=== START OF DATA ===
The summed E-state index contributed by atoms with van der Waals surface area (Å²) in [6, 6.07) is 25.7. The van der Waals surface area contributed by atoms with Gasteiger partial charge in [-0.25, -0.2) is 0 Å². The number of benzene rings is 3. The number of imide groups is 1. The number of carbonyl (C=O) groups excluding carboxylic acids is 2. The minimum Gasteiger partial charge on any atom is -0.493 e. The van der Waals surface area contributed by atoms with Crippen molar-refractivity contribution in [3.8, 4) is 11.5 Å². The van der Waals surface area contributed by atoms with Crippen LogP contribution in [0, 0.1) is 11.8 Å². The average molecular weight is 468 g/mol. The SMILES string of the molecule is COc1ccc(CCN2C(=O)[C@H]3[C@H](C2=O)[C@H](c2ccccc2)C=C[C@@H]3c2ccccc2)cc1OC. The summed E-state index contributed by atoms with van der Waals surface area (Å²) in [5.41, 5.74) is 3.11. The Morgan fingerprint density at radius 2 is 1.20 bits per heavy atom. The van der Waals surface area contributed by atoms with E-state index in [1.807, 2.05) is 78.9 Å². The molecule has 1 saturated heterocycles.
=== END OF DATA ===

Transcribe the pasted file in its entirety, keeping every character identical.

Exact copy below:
The summed E-state index contributed by atoms with van der Waals surface area (Å²) in [6, 6.07) is 25.7. The van der Waals surface area contributed by atoms with Gasteiger partial charge in [-0.25, -0.2) is 0 Å². The number of benzene rings is 3. The number of imide groups is 1. The number of carbonyl (C=O) groups excluding carboxylic acids is 2. The minimum Gasteiger partial charge on any atom is -0.493 e. The van der Waals surface area contributed by atoms with Crippen molar-refractivity contribution in [3.8, 4) is 11.5 Å². The van der Waals surface area contributed by atoms with Crippen LogP contribution in [0, 0.1) is 11.8 Å². The average molecular weight is 468 g/mol. The SMILES string of the molecule is COc1ccc(CCN2C(=O)[C@H]3[C@H](C2=O)[C@H](c2ccccc2)C=C[C@@H]3c2ccccc2)cc1OC. The summed E-state index contributed by atoms with van der Waals surface area (Å²) in [5.41, 5.74) is 3.11. The Morgan fingerprint density at radius 2 is 1.20 bits per heavy atom. The van der Waals surface area contributed by atoms with E-state index in [1.807, 2.05) is 78.9 Å². The molecule has 1 saturated heterocycles.